Learn, earn and come back to farm

Young South Africans appear to be in high demand in the United States, especially as seasonal farmworkers.

This trend is becoming more popular amongst agricultural graduates who, instead of taking up permanent jobs in South Africa, first go overseas to get work experience, earn good money and travel. Wilma den Hartigh reports.

Agricultural training institutions, lecturers and those who have worked on farms overseas, highly recommend this experience. They agree that agricultural graduates with international work experience have more technical know-how, life skills and a broader perspective of farming when they return to South Africa.

Prof Johan Willemse from the Department of Agricultural Economics at the University of the Free State encourages graduates to work overseas, particularly if they work in an agricultural field related to their specialisation.

The US is a vast country and prospective farmers can get experience in farming from desert to tropical conditions. In addition to earning good money, the training and contacts are invaluable.

“Think it is a wonderful experience. Young farmers who have been there make quicker progress here because they see what can be done with their farming,” Prof Willemse says, adding that US technology and farming practices are 10 to 15 years ahead of SA.

“If you want to learn something, go to the US.” Many large technology companies are US-based and concentrate on markets first, before marketing their technology to countries such as SA. “Have a huge market – about one million commercial farmers,” he says.

Although countries such as the UK also offer good opportunities to learn about farming, Willemse says farming conditions are very different to those of the US. The farming units are smaller and not as extensive as large livestock and grain farms. Marie Bezuidenhoudt, cellar manager and lecturer at the Cape Institute for Agricultural Training at Elsenburg, says it’s popular for winemaker graduates to go to the US, France or Australia to work in cellars during the harvesting period.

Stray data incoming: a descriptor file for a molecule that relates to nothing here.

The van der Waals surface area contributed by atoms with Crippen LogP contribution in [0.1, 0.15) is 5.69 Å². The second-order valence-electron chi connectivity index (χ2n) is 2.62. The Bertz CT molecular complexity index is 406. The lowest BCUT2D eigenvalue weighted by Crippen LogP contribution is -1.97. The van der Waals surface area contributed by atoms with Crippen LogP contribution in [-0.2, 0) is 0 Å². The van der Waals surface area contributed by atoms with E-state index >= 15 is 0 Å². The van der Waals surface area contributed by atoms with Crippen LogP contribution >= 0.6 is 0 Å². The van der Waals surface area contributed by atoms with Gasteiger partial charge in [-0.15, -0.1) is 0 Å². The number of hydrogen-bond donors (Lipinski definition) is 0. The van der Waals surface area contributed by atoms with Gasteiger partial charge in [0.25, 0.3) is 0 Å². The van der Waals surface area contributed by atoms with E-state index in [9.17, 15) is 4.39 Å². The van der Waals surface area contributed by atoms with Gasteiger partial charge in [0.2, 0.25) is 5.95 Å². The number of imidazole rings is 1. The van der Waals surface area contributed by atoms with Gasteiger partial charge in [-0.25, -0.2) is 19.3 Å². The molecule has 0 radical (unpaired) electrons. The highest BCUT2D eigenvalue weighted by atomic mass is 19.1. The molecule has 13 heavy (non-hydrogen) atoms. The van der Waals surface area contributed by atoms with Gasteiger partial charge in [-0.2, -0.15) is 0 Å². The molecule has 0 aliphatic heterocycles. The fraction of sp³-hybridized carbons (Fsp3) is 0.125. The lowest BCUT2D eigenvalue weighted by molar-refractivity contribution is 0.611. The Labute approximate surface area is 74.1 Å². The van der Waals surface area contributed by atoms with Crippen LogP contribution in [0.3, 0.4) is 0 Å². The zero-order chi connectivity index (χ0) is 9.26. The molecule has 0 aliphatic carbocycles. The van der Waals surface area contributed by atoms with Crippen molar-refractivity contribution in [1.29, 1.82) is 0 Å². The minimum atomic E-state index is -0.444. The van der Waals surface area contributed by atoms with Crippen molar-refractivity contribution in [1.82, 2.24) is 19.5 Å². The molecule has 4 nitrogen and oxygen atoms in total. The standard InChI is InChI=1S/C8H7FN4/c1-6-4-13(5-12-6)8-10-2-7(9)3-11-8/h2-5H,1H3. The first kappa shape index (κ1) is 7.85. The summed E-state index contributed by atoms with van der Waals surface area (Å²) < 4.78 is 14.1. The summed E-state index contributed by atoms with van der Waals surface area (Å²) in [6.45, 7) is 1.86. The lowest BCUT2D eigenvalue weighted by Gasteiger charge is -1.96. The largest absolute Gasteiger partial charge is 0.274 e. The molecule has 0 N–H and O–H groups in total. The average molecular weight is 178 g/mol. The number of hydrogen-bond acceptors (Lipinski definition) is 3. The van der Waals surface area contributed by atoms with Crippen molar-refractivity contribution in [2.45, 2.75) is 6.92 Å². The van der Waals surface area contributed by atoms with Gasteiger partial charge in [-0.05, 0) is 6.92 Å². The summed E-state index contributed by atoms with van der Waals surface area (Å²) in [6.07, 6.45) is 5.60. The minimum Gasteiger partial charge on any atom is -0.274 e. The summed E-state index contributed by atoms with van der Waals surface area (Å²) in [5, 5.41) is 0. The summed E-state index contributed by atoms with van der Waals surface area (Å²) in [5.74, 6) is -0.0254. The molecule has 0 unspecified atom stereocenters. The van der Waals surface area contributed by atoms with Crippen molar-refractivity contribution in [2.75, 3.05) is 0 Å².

Alternatively, they can apply for permanent positions as “cellar hands” at local cellars. In this job, they will act as an assistant to the winemaker or do other tasks such as measuring juice and pressing grapes. Belinda Möhr from Employment USA Placements, an agency that recruits candidates for seasonal employment overseas, says the demand for farmworkers has grown considerably as a result of rapid growth in the farming sector.

Last year, the agency had about 80 to 90 employers of which 75% were in the farming sector. Möhr says farmers also prefer to employ South Africans as they are more reliable and hard working. The demand for seasonal labour in agriculture is currently very high. This is due to the crackdown on illegal immigrants in the US. “There are farmers who would have to close shop if it wasn’t for seasonal workers from SA,” she said. Möhr adds most of the applicants, including young farmers, who take up farming employment in the US, save money before returning to South Africa to start their own enterprises.

From the horse’s mouth Josef van Dyk recently returned from working on grain, livestock and bee farms in the US. Although he has a farming background (his father was a livestock and crop farmer in Namibia), he says he has learned something new about farming daily and occasionally the US farmers also learned about the way South Africans farm.